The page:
If you’re not on Twitter all the time, like I am, you might not know what PitMad is. According to the website: “#PitMad is a pitch party on Twitter where writers tweet a 280-character pitch for their completed, polished, unpublished manuscripts. Agents and editors make requests by liking/favoriting the tweeted pitch.”
As an active member of the writing community on Twitter, I was aware any time a PitMad came around. Lots of pitches would be floating around, some of which were books I would actually read if they were published. Until recently, I didn’t have a manuscript ready to be pitched. But the Monday before Dec. 5, I saw a tweet about PitMad and thought maybe I’d give it a shot.
Now going in I didn’t have any expectations. I just thought it’d be a bit of fun to see what would happen.
My pitches (it was recommended I have three of them to post at different times during the day) were unpolished and fresh from the brainpan. They hadn’t been reviewed by any writer who actually knows how to write a decent pitch. This fuelled my low expectations.
I’m currently in the process of reworking/rewriting my query letter because I already knew I wasn’t doing my best at selling my book to agents. So I already knew I wasn’t very strong at the pitch game yet.
PitMad begins at 8am EST and I had my first tweet ready to go just after the clock struck.
During the day, I tried to retweet as many pitches I saw as possible to show support and love for my fellow writers. I also posted two more pitches around noon and 4pm, but my first tweet was the most “popular” and got continuous support throughout the day.
I stayed on as much as I could to support writers and monitor my own progress. Despite having low expectations, there was still a part of me that had hope I’d get noticed by an agent or two.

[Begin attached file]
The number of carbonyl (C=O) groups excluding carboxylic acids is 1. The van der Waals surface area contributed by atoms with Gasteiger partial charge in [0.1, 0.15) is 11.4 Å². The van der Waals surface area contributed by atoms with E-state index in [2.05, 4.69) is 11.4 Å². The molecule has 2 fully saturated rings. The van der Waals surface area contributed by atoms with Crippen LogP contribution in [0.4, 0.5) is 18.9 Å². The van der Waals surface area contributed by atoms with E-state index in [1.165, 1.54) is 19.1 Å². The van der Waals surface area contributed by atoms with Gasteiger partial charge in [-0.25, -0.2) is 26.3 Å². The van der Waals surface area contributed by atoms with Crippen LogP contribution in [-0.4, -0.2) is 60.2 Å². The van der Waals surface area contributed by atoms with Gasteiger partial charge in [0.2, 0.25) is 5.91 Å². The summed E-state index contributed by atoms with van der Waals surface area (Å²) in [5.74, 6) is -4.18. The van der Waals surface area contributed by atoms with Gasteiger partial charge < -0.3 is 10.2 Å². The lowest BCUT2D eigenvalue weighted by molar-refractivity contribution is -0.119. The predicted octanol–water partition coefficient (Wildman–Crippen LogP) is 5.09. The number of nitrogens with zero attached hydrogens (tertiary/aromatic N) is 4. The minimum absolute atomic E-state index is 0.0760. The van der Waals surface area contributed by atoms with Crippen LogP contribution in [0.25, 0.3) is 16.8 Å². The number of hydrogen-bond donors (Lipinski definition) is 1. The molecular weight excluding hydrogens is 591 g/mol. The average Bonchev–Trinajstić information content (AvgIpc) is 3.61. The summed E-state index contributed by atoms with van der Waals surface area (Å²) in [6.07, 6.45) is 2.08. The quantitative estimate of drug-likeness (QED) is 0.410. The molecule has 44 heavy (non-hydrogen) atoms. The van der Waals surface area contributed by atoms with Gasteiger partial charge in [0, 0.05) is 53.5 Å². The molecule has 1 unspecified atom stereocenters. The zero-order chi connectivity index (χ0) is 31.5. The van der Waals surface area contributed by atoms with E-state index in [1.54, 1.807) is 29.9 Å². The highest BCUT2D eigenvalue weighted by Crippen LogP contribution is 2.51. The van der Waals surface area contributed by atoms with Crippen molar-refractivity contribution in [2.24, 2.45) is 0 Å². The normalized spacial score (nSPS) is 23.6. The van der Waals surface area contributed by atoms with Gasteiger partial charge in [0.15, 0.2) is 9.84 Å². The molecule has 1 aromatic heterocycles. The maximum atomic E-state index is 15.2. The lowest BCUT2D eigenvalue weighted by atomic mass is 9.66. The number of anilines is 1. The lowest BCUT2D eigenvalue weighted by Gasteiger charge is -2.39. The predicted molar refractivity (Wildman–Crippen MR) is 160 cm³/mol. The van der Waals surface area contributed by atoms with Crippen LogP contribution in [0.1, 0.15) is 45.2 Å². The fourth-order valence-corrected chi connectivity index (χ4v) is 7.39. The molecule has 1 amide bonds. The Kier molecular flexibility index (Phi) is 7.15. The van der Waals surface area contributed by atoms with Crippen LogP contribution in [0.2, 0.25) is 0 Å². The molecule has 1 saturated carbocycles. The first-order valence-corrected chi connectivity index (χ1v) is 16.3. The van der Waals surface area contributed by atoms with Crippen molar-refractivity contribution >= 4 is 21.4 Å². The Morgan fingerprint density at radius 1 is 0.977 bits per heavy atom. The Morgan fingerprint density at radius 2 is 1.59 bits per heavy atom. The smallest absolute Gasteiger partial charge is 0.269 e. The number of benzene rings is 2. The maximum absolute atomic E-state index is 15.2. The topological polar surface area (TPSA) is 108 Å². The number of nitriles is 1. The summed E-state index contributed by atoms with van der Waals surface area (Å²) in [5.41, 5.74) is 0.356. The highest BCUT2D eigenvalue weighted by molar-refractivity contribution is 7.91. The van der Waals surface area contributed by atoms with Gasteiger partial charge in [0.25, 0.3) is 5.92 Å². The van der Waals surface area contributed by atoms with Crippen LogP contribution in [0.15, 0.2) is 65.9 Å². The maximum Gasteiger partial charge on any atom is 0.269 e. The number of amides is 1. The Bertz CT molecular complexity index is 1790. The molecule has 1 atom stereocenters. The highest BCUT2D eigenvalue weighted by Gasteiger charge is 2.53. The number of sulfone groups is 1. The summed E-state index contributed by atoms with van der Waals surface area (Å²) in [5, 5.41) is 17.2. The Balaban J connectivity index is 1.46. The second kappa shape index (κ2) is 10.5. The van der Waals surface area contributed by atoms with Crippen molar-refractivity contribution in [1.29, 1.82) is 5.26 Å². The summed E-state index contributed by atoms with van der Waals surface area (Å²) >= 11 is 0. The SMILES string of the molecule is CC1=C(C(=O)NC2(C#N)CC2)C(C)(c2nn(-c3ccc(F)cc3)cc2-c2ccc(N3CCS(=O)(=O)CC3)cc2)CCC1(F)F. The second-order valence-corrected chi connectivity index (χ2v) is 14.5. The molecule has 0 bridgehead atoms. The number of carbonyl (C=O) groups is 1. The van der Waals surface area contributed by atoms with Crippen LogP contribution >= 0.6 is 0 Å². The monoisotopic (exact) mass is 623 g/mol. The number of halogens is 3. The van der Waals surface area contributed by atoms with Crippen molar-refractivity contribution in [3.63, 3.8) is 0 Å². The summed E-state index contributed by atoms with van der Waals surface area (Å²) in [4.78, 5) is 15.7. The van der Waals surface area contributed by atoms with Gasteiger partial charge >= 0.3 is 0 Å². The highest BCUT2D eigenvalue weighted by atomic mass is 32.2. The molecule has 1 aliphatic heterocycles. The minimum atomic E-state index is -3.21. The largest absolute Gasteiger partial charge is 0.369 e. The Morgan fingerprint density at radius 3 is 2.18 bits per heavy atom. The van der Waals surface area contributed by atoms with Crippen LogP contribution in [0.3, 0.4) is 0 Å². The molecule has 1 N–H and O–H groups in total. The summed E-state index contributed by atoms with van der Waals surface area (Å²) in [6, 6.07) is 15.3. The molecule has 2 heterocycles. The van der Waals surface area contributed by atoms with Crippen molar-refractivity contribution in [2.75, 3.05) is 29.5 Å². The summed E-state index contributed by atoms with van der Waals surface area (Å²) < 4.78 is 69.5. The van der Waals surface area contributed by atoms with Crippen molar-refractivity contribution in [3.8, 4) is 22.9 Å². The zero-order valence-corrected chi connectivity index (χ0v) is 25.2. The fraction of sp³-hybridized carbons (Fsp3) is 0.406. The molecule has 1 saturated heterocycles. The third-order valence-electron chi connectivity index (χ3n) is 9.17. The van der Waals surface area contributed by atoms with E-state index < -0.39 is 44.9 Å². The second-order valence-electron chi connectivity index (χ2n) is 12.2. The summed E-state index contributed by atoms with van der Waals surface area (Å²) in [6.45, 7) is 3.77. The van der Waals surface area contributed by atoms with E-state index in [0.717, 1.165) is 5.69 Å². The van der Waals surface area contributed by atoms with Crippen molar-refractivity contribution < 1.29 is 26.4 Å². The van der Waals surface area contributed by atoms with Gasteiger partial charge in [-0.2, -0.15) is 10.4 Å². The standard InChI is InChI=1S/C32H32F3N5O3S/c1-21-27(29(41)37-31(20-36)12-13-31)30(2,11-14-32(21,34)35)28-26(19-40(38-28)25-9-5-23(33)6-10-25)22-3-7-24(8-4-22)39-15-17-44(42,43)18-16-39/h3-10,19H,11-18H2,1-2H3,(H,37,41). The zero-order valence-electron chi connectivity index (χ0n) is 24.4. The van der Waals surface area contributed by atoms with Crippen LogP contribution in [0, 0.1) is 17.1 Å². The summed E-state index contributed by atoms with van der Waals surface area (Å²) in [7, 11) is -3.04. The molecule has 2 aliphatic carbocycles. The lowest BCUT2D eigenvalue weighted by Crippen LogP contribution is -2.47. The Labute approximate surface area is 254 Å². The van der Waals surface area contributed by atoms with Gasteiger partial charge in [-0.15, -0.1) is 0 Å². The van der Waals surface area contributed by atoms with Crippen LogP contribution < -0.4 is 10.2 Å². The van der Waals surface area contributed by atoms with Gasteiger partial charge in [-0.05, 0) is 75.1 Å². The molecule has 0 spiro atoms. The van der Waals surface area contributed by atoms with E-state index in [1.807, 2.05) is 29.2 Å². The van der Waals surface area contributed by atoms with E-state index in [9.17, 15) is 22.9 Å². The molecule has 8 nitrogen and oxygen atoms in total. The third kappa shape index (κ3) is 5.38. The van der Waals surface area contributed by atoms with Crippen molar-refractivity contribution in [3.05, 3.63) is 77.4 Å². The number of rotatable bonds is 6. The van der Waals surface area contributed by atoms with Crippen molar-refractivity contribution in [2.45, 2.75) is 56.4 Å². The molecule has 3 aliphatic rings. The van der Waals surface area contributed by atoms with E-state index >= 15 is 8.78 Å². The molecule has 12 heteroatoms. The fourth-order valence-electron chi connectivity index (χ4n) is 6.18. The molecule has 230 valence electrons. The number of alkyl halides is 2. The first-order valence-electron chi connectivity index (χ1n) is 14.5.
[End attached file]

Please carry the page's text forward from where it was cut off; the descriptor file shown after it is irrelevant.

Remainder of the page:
It didn’t happen. While I’m a smidge disappointed, I knew this would happen. This industry requires a thick skin and boy is mine really thick now.
Well nothing has drastically changed. I finished the evening feeling supported by the writing community, but not any closer to being represented. It takes a lot of bravery to put yourself out there (especially in a public forum like Twitter), and I’m proud of myself for doing it.
The next date is in March and I guess we’ll see what happens between now and then.
If I do participate next time I’m going to do some things differently:
- Have my pitches critiqued beforehand
- Have more willpower not to check Twitter every five minutes
- Promote myself a little bit more before hand so my followers know I’m participating
This was an interesting experience, but ultimately I’m glad I participated. While nothing came out of it, I wouldn’t say anything negative about PitMad.
I’m hopeful that next year I’ll continue to improve my pitch and query, so that come March I can participate in the next PitMad feeling more confident.